chapter  5
Rigid Particles in Visco-Elastic Fluids
Pages 42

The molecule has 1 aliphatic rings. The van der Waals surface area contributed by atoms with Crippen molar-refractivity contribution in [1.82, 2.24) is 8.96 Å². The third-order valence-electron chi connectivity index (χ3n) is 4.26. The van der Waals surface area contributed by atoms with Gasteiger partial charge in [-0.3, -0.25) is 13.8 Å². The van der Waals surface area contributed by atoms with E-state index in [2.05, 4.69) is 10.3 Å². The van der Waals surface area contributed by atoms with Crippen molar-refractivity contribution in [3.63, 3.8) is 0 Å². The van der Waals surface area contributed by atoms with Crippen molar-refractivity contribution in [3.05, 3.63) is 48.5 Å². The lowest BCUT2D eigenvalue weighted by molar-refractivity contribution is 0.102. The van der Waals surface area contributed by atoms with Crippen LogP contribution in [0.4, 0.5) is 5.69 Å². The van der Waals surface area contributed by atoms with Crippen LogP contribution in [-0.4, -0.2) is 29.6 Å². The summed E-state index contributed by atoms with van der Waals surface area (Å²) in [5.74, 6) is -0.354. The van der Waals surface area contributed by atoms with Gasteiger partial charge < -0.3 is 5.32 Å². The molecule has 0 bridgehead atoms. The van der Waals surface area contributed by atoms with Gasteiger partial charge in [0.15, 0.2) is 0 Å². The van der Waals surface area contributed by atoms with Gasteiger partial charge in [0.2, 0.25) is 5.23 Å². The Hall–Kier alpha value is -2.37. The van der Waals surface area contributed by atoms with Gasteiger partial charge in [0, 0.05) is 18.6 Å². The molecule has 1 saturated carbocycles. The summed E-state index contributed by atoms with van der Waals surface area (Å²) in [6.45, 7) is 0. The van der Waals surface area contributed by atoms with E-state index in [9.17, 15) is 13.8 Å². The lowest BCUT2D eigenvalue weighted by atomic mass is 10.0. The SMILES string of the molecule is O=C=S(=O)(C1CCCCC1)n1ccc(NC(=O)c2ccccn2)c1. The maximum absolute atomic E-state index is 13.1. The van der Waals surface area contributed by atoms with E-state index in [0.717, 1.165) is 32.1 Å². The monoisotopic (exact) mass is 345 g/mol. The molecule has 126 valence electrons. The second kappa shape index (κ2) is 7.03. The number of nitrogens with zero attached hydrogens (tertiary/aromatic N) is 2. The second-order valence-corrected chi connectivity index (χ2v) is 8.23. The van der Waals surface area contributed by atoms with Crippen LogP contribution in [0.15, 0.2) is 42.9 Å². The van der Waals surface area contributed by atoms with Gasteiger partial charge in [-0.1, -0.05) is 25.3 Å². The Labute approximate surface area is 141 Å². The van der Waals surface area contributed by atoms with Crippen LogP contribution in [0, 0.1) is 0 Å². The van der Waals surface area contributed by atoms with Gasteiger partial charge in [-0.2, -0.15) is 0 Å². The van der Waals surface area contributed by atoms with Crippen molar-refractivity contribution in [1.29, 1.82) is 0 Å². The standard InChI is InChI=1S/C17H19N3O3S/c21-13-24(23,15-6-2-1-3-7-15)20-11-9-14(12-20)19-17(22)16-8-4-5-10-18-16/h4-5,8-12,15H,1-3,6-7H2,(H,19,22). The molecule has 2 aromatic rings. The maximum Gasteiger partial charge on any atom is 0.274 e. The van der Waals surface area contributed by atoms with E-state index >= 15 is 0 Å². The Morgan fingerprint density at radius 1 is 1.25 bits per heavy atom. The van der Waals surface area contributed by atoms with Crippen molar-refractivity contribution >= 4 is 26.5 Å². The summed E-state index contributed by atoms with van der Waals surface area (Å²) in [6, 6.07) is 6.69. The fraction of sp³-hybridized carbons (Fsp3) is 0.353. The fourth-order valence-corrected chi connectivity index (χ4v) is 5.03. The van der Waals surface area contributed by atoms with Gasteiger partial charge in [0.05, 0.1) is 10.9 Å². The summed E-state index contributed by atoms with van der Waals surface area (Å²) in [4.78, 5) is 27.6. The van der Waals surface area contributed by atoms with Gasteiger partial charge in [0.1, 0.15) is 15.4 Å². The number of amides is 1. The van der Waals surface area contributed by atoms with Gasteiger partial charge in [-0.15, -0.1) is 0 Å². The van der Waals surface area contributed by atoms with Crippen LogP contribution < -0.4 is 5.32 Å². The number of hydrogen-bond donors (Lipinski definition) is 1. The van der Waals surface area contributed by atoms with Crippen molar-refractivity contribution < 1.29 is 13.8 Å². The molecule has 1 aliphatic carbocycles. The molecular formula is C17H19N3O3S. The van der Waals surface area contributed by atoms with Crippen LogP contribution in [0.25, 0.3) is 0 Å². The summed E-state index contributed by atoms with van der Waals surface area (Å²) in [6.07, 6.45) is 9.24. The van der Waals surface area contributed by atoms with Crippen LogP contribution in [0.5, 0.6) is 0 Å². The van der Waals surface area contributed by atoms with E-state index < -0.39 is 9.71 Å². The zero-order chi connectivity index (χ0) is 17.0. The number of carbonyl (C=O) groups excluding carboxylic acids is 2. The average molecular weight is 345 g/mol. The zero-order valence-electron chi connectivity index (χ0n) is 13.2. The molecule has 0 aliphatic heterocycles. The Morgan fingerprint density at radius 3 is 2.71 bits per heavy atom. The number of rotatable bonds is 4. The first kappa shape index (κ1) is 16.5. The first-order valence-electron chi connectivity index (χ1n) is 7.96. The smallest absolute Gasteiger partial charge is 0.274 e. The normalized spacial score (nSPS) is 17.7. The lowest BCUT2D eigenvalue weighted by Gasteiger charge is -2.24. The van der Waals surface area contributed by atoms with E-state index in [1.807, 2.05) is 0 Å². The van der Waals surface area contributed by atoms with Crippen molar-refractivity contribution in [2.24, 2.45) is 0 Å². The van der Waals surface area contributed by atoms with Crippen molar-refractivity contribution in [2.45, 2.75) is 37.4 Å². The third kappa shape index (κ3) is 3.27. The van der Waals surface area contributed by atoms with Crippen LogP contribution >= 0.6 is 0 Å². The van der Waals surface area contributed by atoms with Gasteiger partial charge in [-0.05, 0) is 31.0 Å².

During the last three to four decades, the field of particle motion in visco-elastic liquids has witnessed years of unprecedented growth and consequently, significant advances have been made to our understanding of the underlying fluid dynamical phenomena. Such studies have been motivated by two distinct but interrelated perspectives. First, an adequate knowledge of gross fluid mechanical aspects such as the drag force acting on a particle moving in a visco-elastic medium is frequently needed in a range of process engineering applications including sedimentation of muds and suspensions, handling of fluid systems, falling ball viscometry, microrheometry in diffusing wave spectroscopy (Levine and Lubensky, 2001), formation of weldlines in polymer processing (NguyenChung et al., 1998), in assembly process for anisotropic conductive joints (Ogunjimi et al., 1995), and in biological processes (Holzwarth et al., 2002; Foo et al., 2004) etc. Second, the flow over a sphere or a cylinder yields a complex (but free from geometric singularities) nonviscometric flow and it thus affords a fairly stringent test for establishing the validity of visco-elastic fluid models whose parameters are invariably evaluated from data obtained in well-defined flows. These two objectives coupled with the simplicity of the geometry have also made such flows very attractive for the validation of numerical solution procedures. In view of all these features, the creeping motion of a sphere in a visco-elastic fluid filled in a cylindrical tube (sphere-to-tube diameter ratio of 0.5) and the uniform flow over a long cylinder in a planar slit (cylinder diameterto-slit width ratio of 0.5) have been used extensively for the benchmarking of a diverse variety of numerical solution procedures developed and adapted for computing visco-elastic flows (Brown et al., 1993; Szady et al., 1995; Saramito, 1995; Owens and Phillips, 2002). Concentrated efforts have led to the development of highly refined and very successful numerical algorithms for computing steady and unsteady visco-elastic flows (Keunings, 2000; Reddy and Gartling, 2001; McKinley, 2002; Owens and Phillips, 2002; Petera, 2002). The exponential growth in the numerical activity in this field has also been matched by the development of elegant and improved experimental techniques for resolving the spatial and temporal features of the flow field around submerged objects.